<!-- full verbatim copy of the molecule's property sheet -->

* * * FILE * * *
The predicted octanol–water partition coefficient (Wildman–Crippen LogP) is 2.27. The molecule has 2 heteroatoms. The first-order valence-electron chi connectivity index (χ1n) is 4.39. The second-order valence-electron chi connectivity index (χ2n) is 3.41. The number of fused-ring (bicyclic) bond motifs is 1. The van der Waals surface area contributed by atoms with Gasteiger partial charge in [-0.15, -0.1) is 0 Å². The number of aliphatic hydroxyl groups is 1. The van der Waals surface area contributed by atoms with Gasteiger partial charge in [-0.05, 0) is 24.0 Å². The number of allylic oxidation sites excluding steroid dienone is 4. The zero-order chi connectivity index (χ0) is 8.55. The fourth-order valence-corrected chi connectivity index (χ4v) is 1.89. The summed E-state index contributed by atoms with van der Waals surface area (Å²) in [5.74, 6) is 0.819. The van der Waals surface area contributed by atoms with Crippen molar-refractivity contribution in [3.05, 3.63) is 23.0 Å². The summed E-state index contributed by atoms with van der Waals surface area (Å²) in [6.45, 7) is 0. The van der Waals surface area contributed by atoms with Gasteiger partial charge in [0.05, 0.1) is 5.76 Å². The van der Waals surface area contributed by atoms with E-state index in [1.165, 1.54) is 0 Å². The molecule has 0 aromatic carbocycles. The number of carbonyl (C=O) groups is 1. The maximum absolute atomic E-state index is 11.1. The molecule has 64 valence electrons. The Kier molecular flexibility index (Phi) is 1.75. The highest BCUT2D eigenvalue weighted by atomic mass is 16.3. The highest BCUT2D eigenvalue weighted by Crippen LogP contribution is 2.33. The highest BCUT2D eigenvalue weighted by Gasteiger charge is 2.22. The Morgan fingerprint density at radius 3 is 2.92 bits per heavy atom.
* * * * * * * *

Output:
The predicted octanol–water partition coefficient (Wildman–Crippen LogP) is 2.27. The molecule has 2 heteroatoms. The first-order valence-electron chi connectivity index (χ1n) is 4.39. The second-order valence-electron chi connectivity index (χ2n) is 3.41. The number of fused-ring (bicyclic) bond motifs is 1. The van der Waals surface area contributed by atoms with Gasteiger partial charge in [-0.15, -0.1) is 0 Å². The number of aliphatic hydroxyl groups is 1. The van der Waals surface area contributed by atoms with Gasteiger partial charge in [-0.05, 0) is 24.0 Å². The number of allylic oxidation sites excluding steroid dienone is 4. The zero-order chi connectivity index (χ0) is 8.55. The fourth-order valence-corrected chi connectivity index (χ4v) is 1.89. The summed E-state index contributed by atoms with van der Waals surface area (Å²) in [5.74, 6) is 0.819. The van der Waals surface area contributed by atoms with Crippen molar-refractivity contribution in [3.05, 3.63) is 23.0 Å². The summed E-state index contributed by atoms with van der Waals surface area (Å²) in [6.45, 7) is 0. The van der Waals surface area contributed by atoms with Gasteiger partial charge in [0.05, 0.1) is 5.76 Å². The van der Waals surface area contributed by atoms with E-state index in [1.165, 1.54) is 0 Å². The molecule has 0 aromatic carbocycles. The number of carbonyl (C=O) groups is 1. The maximum absolute atomic E-state index is 11.1. The molecule has 64 valence electrons. The Kier molecular flexibility index (Phi) is 1.75. The highest BCUT2D eigenvalue weighted by atomic mass is 16.3. The highest BCUT2D eigenvalue weighted by Crippen LogP contribution is 2.33. The highest BCUT2D eigenvalue weighted by Gasteiger charge is 2.22. The Morgan fingerprint density at radius 3 is 2.92 bits per heavy atom.